Date of Award


Document Type


Degree Name

Doctor of Philosophy (PhD)




This study examines the early life and writings of Elizabeth Barrett Browning and seeks to explain the development of her literary disposition and the art she created in the light of her culture and society, bringing to print for the first time her juvenile novel, “Julia or Virtue.”

EBB, growing up in late Georgian England, was in many ways influenced by Georgian culture - its customs, manners, styles, and aesthetics. She was subject to its predominant beliefs concerning the education of girls and the codified virtues that attended such an education. Children of the eighteenth and nineteenth centuries occupied a particular place, and a culture was preserved for and transmitted to them through various forms and means. Literature written for children was becoming more prevalent as authors sought to identify with the didactic concerns of parents and teachers. The late eighteenth and early nineteenth centuries produced a circle of moralist authors, mainly female, who prepared useful story lessons with exemplary protagonists.

EBB’s juvenile works reflect her culture in many ways. It is also the case, however, that her early works bear marks of an education that exceeded the normal boundaries of scholarship deemed appropriate for a female child of Georgian England. Her novel, “Julia or Virtue,” written at age ten, demonstrates a sophisticated understanding of the conventions of story writing and reflects in remarkable ways aspects of noteworthy story writers such as Maria Edgeworth and Sir Walter Scott. EBB’s juvenile poetry reflects the influences of a variety of historical and contemporary writers, revealing her strategy of imitatio as she developed artistically. Her imitation of authors such as Homer, Pope, Beattie, Wordsworth, and others provided an important foundation for later, more innovative works.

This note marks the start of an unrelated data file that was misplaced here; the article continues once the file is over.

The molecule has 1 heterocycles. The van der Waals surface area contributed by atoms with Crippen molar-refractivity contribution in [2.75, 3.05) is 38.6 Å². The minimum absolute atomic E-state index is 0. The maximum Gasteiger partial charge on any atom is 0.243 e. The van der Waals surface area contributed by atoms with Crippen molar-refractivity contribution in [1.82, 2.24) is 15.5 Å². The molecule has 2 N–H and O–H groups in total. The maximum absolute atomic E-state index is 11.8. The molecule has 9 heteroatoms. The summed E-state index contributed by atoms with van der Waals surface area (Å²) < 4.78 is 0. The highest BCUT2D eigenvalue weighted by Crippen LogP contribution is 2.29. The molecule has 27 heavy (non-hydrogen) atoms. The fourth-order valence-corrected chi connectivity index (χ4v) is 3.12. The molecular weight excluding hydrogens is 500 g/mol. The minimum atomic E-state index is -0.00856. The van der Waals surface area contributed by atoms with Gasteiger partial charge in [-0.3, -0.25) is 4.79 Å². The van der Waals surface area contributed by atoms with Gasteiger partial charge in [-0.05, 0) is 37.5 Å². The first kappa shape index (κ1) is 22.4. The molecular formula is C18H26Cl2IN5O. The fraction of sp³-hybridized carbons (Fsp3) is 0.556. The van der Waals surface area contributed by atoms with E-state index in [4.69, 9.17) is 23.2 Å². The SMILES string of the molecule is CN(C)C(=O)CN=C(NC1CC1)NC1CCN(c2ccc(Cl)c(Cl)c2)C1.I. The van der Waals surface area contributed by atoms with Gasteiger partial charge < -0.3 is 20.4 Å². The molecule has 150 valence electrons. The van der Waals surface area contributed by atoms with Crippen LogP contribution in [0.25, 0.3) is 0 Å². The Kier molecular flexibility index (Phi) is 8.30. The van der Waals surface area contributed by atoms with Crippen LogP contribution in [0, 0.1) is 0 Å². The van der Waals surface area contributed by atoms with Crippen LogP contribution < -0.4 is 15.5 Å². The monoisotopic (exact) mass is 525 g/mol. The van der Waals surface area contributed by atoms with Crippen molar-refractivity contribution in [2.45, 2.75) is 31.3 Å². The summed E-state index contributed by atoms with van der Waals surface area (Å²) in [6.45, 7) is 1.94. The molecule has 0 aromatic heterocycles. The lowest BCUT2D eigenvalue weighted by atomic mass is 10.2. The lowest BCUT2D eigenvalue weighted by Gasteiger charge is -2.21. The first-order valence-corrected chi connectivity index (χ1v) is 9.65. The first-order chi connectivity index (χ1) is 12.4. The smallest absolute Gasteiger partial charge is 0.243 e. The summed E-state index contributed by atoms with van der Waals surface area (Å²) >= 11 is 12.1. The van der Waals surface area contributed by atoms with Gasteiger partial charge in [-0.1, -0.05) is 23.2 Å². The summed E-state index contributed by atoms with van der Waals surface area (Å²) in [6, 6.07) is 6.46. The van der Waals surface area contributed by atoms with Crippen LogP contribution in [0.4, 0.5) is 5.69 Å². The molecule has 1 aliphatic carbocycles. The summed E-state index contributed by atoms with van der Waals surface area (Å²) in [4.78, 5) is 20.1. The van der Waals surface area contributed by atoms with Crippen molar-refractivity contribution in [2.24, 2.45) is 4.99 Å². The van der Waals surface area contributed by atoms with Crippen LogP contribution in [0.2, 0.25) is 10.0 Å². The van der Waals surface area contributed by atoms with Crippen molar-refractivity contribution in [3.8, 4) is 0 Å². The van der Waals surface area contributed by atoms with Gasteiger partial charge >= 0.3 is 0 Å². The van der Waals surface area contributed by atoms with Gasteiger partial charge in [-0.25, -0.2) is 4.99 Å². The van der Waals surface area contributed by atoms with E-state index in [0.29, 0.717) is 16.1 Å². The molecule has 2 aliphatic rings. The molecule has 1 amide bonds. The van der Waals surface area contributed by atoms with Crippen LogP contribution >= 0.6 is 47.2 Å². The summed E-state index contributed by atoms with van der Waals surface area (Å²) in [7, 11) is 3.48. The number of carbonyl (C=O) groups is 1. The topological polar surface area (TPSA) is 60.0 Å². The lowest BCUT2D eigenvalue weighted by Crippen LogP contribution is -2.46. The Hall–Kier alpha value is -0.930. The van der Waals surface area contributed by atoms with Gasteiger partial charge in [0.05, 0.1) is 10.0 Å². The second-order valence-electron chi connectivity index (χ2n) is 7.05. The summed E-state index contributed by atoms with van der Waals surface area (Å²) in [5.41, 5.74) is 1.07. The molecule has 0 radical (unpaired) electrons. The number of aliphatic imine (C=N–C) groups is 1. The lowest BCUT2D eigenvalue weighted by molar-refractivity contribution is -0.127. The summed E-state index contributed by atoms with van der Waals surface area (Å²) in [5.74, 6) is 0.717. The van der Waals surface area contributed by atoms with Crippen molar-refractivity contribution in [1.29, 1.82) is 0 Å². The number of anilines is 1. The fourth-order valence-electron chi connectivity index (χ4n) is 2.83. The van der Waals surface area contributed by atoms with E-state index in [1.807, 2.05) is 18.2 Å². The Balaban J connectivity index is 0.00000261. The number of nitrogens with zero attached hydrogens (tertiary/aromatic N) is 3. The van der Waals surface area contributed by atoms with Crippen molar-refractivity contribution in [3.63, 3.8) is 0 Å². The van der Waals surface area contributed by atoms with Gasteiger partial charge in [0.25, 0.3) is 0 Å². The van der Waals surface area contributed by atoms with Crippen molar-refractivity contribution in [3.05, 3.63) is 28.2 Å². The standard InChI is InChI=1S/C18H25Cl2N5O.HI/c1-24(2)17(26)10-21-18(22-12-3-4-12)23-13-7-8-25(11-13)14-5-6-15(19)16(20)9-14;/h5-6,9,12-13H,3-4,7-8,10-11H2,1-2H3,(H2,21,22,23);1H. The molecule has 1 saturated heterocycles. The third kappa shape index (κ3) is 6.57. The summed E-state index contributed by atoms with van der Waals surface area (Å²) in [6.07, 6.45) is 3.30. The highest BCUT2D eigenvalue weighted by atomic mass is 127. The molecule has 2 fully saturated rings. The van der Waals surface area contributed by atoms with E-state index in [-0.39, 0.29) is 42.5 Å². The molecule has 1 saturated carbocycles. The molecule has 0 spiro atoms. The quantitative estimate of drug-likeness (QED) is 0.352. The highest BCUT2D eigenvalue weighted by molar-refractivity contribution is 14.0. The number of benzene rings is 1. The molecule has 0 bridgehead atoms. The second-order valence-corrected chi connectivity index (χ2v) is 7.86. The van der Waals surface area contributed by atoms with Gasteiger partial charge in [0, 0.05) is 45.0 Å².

An examination of the juvenile works of EBB provides an opportunity to study the development of a young artist’s mind in early nineteenth century England. The influences of family, class, reading habits, and education had a telling impact on her writing. In her juvenilia it is clear that EBB significantly both reflected and challenged vital assumptions about girls’ culture of early nineteenth-century England.